In court papers, Endicott described an environment hostile to anyone questioning "self-serving, unethical, or inappropriate behavior" by Parsley and his parents. She also claimed that she was not paid for overtime work, and that Allison counseled her to execute tax forms to elect to be exempted from Social Security coverage, which saved the cost of the church's ﬁca contribution. He did not explain that these decisions would reduce her Social Security retirement beneﬁts. "These were presented as forms necessary to take advantage of a tax beneﬁt for employees of nonproﬁt corporations," she charged. In response to my question about whether Allison had counseled World Harvest employees to execute such forms, Parsley replied only that the church "makes all appropriate ﬁlings in accordance with all legal requirements." Allison maintained that Endicott was a "minister" and therefore could opt out of Social Security beneﬁts, but that he never forced anyone to waive that right.
Parsley's cousin Dwayne Endicott sued Parsley in 1995, claiming that he was forced out of his job as a maintenance worker at the church after Parsley discovered that he had complained to a friend about the lack of overtime pay. In a sworn affadavit, Endicott testiﬁed that Parsley "yelled, screamed, and berated me for almost 10 minutes, stating that I was causing dissension and discord in the church." Parsley told him that he was "in rebellion against the church and against God and that I should ‘stop lying and be a man.'" Endicott claimed that he was later called in for a staff meeting with Lester Sumrall—an Indiana evangelist Parsley credits as his mentor—who "stated the [sic] we should be careful what we say about ‘God's anointed persons,'" meaning Parsley.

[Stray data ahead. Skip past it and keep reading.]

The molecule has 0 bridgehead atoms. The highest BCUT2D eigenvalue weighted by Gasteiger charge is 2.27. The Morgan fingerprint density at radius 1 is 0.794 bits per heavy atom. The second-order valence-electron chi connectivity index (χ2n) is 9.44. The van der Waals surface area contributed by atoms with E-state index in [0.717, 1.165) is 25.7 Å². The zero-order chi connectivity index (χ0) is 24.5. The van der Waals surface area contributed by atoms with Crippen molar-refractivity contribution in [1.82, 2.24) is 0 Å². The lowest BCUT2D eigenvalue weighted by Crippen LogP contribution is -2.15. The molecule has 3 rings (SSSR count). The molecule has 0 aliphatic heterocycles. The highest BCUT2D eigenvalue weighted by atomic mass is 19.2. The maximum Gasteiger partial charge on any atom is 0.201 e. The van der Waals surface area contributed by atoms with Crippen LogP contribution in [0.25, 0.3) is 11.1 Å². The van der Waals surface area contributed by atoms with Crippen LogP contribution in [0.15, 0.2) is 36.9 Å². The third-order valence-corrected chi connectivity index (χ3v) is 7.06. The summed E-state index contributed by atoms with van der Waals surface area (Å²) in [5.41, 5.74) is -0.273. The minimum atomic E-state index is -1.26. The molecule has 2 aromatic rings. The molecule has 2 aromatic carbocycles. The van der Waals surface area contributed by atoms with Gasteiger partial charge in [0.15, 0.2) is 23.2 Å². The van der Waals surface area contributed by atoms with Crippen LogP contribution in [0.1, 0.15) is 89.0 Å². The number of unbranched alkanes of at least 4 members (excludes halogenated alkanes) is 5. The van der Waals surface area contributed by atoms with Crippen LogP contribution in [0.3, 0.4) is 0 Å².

The notion that Parsley himself might actually be divinely anointed—and thus someone to whom congregants owe utter obedience -- is an unmistakable part of the marketing strategy at World Harvest. During the musical prelude to a recent service, as the Stepford-like "Praise Team" sang "holy, holy is our God Almighty, holy is His name alone," the cameraman, whose work was projected onto a half-dozen large-screen televisions ﬂanking the stage, panned away from the singers to a close-up of Parsley.
Moments later, when church elder Bill Canﬁeld came onstage to deliver a stern lecture about a biblical passage on obedience, hands all around me reﬂexively reached for the offering envelopes stacked on the backs of the pews. Canﬁeld had not even uttered the words "money" or "offering" yet, but sure enough, he went on to say, "If you want to be obedient to God, I want you to take out a seed right now. … If you sow a seed in obedience to God, he will work in supernatural ways to multiply your seed." After the offering buckets had been collected, Parsley took the stage, and in his typical call-and-response style, urged the audience to "praise the Lord." When they didn't respond enthusiastically enough, Parsley grumbled angrily into his microphone: "It's not a suggestion. It's a command."